Sun sets on REC plants in Norway

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Leaders of the once-shining but now embattled solar firm Renewable Energy Corp (REC) have given up efforts to maintain production at four plants in Norway. Permanent closures will throw 700 more people out of work in Porsgrunn, Narvik and Glomfjord.

REC's operations in Glomfjord, northern Norway, are among those affected by the plant closures. PHOTO: REC

The news Wednesday morning was not entirely unexpected but terrible for the REC employees who have met production and efficiency goals and thought they had secure jobs with one of Norway’s most successful companies to emerge in recent years. Instead they face turning out the lights at modern facilities in relatively small cities where other employment prospects are bleak.

“This is very sad,” Marit Seim, an REC employee told Norwegian Broadcasting (NRK). “Folks have been very good at gritting their teeth and working, but this is no good situation.”

REC will close two plants at Herøya in Porsgrunn, southwest of Oslo, where around 300 jobs will disappear. An estimated 180 persons will lose their jobs at REC’s production facility in Narvik plus 200 in Glomfjord. Company officials sent a notice to the Oslo Stock Exchange about the plant closures before trading began on Wednesday. Meetings with employees began at 8am.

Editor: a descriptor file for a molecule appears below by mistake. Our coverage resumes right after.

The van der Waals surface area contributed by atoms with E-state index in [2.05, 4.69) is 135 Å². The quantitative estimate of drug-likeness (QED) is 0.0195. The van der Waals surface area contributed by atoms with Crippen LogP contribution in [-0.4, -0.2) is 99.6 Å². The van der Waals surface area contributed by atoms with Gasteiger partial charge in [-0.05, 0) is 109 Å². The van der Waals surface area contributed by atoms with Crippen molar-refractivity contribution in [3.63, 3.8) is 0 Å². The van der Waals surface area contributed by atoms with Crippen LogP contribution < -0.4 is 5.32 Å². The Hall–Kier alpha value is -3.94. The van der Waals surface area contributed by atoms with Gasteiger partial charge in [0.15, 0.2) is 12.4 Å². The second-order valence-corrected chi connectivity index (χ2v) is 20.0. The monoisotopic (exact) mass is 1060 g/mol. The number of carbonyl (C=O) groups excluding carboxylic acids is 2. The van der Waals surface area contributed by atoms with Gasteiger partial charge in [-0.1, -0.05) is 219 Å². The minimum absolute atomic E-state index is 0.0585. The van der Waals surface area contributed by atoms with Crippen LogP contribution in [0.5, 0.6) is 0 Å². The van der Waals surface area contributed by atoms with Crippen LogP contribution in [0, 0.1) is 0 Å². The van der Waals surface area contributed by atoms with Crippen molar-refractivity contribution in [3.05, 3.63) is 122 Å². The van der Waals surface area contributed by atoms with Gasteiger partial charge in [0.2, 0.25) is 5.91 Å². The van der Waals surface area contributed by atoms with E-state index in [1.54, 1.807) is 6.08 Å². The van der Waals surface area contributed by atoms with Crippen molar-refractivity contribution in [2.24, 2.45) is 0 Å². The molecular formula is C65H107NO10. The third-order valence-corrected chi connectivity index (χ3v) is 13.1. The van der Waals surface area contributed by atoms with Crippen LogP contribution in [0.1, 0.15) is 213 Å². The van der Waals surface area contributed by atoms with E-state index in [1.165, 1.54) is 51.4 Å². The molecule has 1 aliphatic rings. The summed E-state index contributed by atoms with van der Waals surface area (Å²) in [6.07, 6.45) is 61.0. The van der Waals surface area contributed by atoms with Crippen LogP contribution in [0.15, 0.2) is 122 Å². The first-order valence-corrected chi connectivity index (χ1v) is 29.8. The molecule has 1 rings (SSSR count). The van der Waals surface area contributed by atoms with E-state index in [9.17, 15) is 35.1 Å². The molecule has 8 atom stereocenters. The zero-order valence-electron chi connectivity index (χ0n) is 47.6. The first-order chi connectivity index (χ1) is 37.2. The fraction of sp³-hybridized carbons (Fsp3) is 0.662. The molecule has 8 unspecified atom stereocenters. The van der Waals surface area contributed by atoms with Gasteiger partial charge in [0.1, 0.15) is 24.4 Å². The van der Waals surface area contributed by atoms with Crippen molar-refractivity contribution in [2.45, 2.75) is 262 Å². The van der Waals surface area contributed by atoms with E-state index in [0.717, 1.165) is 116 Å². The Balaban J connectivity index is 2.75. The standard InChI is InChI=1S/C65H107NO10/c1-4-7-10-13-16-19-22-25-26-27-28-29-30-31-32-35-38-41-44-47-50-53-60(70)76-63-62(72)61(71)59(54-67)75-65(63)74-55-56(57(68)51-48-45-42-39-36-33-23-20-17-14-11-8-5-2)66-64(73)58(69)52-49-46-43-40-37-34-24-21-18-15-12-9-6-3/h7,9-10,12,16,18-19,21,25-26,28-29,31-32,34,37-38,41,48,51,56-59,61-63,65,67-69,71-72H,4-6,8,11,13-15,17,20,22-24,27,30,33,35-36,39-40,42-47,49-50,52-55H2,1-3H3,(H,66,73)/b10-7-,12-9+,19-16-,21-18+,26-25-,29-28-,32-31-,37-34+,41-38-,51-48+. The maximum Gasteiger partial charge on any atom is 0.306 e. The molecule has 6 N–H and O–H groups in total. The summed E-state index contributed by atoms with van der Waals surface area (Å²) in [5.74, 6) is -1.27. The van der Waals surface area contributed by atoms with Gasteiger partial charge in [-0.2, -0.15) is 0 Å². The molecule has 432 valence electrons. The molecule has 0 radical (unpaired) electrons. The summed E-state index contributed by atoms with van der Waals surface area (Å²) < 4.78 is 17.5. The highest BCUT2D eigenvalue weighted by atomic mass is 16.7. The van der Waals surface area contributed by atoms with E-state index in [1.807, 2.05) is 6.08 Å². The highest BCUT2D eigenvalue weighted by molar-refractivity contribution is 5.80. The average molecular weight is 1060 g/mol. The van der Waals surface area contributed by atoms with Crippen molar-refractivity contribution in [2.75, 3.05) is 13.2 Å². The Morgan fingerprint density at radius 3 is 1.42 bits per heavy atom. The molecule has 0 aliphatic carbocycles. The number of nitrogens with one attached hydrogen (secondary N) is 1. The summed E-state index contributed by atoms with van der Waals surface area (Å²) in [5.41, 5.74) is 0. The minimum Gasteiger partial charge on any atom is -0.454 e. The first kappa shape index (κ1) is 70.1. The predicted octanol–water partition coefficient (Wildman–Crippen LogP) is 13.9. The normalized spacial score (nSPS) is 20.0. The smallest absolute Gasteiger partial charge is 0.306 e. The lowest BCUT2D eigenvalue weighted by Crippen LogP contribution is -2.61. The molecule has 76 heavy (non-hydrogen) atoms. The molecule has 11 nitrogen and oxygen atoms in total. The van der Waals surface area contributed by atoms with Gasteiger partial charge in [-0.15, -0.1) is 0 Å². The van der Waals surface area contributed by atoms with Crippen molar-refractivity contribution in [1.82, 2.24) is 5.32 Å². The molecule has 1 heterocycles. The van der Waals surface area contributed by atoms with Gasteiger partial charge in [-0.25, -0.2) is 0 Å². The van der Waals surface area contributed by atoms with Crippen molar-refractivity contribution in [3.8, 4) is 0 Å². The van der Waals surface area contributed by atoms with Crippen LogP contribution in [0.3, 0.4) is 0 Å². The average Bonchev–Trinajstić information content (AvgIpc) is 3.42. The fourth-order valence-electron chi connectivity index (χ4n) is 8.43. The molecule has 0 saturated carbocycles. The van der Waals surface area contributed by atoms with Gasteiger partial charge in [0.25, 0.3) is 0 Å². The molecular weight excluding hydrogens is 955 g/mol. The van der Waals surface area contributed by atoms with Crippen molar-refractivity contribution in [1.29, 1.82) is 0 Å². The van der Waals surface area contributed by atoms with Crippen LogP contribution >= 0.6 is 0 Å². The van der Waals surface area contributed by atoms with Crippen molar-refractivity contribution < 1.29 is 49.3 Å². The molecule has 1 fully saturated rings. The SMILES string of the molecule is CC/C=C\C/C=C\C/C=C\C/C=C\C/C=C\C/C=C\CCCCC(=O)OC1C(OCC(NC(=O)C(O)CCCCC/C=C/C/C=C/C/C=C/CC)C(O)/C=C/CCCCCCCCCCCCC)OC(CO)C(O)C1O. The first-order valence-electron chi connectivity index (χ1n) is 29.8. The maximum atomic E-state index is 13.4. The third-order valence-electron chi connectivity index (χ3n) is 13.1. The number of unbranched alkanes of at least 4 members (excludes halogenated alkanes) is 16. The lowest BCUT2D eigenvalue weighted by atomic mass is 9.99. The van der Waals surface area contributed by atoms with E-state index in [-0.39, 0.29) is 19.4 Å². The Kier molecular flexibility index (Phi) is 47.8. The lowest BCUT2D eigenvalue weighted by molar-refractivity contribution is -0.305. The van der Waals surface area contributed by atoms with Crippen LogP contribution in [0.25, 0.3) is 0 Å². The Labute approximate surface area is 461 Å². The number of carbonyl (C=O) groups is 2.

REC management and many analysts blame overproduction in low-cost countries like China of the solar components REC has been making, and a subsequent sharp dive in prices especially after Chinese competitors entered the market. REC’s plants in its homeland of Norway simply could no longer compete in key production areas.

Government officials and Norway’s welfare agency NAV quickly promised support for laid-off workers and resources to help them find new employment. Extra state funding is likely to be funneled to the communities affected. Terje Tønnesen, director of NAV in Telemark County where the two Porsgrunn plants are located, told NRK, however, that “there’s not much other industrial work waiting for people, like we’ve had earlier when faced with similar situations. So it’s more difficult now.”

The company, headquartered in Sandvika just west of Oslo, posted heavy third-quarter losses but still has major operations in the US and Singapore plus other wafer plants in Porsgrunn and Glomfjord, where REC was established in 1997. It has more than 3,000 employees worldwide and remains one of the world’s leading integrated solar energy firms.

Views and News from Norway/Nina Berglund

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